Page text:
To that end,
GBCA is honing in on carbon emissions to encourage a net-zero carbon future for the built environment, harnessing renewable energy and low-emissions technologies,
offset and/or reduce the use of fossil fuels in buildings, and encouraging building developers and owners a to
consider a building's total energy and environmental impact. For example, new credits will encourage a holistic approach to address and minimize a building's impact on neighboring buildings.
(Source: Green Building Council Australia, InfraStructure, 30 April, 2019) Contact: Green Building Council of Australia, Romilly Madew, CEO, +61 2 8239 6200, new.gbca.org.au
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As part of the roadmap, buildings seeking a Green Star rating will have to meet updated requirements -- with a proposal that new and existing Green Star-rated buildings will have no greenhouse gas emissions by 2030. Existing buildings have to meet this target by 2050 or earlier. The Carbon Positive Roadmap outlines high-level outcomes, actions, targets and policy positions and aims to help ensure Australia's competitiveness and attractiveness for investment, while fulfilling international commitments to reducing carbon emissions, including the Paris Climate Change Agreement and the UN's 17 Sustainable Development Goals.
The Carbon Positive Roadmap can be downloaded HERE. (Source: Green Building Council of Australia, July, 2018) Contact: GBCA, Romilly Madew, CEO, +61 2 8239 6200, new.gbca.org.au
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The The paper proposes changes to Green Star that would provide credits to projects for:
The paper has identified five principles with which a new approach to biodiversity and ecology would be based:
The GBCA expects new requirements to be adopted from 2020. (Source: GBCA, Fifth Estate, 29 May, 2018) Contact: GBCA, Romilly Madew, CEO, +61 2 8239 6200, new.gbca.org.au
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According to the World Green Building Council (WGBC), incorporating green design in hospital infrastructure can deliver an 8.5 pct reduction in hospital stays, 15 pct faster recovery rates, a 22 pct reduction in the need for pain medication and an 11 pct reduction in secondary infections. Green Star buildings also deliver significant savings, producing 62 pct fewer greenhouse gas emissions and using 66 pct less electricity than average Australian buildings.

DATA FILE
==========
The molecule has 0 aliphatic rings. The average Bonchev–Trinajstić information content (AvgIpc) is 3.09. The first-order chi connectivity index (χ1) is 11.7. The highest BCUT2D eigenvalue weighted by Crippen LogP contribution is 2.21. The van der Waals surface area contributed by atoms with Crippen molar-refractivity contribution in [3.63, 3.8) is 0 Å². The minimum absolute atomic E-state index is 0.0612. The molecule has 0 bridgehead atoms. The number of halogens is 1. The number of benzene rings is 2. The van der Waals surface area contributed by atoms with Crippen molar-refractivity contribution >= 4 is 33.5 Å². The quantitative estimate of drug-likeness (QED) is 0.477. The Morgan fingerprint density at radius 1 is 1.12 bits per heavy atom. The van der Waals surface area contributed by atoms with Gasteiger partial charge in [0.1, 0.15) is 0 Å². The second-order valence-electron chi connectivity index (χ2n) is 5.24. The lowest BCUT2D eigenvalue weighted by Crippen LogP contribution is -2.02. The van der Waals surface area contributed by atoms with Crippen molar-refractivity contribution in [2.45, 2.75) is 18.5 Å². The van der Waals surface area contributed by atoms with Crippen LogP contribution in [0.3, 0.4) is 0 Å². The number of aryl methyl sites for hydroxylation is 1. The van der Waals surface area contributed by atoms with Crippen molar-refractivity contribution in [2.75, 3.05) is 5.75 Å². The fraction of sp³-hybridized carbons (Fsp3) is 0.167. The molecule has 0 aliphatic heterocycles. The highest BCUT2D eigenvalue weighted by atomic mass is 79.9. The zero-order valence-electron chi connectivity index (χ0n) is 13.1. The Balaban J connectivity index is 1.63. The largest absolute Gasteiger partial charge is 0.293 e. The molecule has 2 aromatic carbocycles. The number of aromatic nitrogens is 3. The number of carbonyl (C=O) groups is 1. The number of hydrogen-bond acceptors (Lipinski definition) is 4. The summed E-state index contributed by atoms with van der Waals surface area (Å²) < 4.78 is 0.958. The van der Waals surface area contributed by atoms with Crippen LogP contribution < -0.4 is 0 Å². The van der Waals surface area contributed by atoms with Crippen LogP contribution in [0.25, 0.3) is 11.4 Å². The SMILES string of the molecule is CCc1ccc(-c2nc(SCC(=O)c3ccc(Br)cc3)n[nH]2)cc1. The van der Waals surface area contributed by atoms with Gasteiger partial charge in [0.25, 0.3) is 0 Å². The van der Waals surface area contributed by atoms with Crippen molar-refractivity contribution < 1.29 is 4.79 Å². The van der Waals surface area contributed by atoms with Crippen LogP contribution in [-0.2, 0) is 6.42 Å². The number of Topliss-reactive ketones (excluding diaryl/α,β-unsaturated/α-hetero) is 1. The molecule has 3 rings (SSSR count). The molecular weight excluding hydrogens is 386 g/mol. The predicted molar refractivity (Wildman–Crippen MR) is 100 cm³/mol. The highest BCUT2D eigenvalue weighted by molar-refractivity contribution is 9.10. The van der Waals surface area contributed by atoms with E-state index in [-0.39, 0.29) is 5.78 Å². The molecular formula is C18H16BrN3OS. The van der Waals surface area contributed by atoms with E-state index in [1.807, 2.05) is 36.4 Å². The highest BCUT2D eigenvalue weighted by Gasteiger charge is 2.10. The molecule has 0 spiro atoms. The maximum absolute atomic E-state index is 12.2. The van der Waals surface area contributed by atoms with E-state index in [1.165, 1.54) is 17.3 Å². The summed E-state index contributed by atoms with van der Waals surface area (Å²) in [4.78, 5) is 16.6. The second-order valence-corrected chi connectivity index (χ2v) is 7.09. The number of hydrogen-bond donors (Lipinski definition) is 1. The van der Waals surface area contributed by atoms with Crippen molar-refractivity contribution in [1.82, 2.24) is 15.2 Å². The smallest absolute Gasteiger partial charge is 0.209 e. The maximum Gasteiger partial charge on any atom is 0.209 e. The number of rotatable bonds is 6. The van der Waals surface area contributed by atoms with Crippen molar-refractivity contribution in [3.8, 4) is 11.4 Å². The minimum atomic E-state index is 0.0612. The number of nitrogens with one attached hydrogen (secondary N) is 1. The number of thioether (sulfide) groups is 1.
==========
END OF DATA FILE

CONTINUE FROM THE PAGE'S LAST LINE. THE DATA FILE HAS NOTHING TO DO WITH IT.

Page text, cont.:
The Royal Adelaide Hospital incorporates abundant natural daylight, 3.8 hectares of landscaped environment with internal themed courtyards, sky gardens across the hospital's nine levels, and a 1.6 hectare green space footprint within the hospital.
The facility also incorporates, high efficiency water fittings, a water capture and recycling system, onsite co-generation heating system and other energy conservation and efficiency features.(Source: Green Building Council of Australia, Climate Control News, May, 2018) Contact: Green Building Council of Australia, Romilly Madew, CEO, +61 2 8239 6200, new.gbca.org.au
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There are now minimum GHG requirements, with 5 Star Green Star buildings needing to obtain three Greenhouse Gas Emissions credit points and be 25 pct more efficient than a standard building; and 6 Star Green Star buildings needing a minimum of 6 credits and to be 50 pct more efficient than a standard building. Ninety-five pct of Green Star-rated buildings currently meet the requirements.
According to the Australian Sustainable Built Environment Council, "significant" increases in minimum energy standards have been made in the 2019 National Construction Code update.
Other changes include measures to build industry capacity in air-tightness testing, a new materials pathway to incentivize the use of sustainably sourced structural timber; the Construction Environmental Management credit has been renamed the Responsible Construction Practices credit, and includes a point for project teams that can demonstrate staff support through health and wellbeing programs.
Another change includes new innovation challenges on carbon neutrality, which will be rolled out in the coming weeks. (Source: Green Building Council of Australia, TheFifthEstate, 4 July, 2017) Contact: Green Building Council of Australia, Jorge Chapa, Head of Market Transformation, +61 2 8239 6200, new.gbca.org.au; Australian Sustainable Built Environment Council, www.asbec.asn.au
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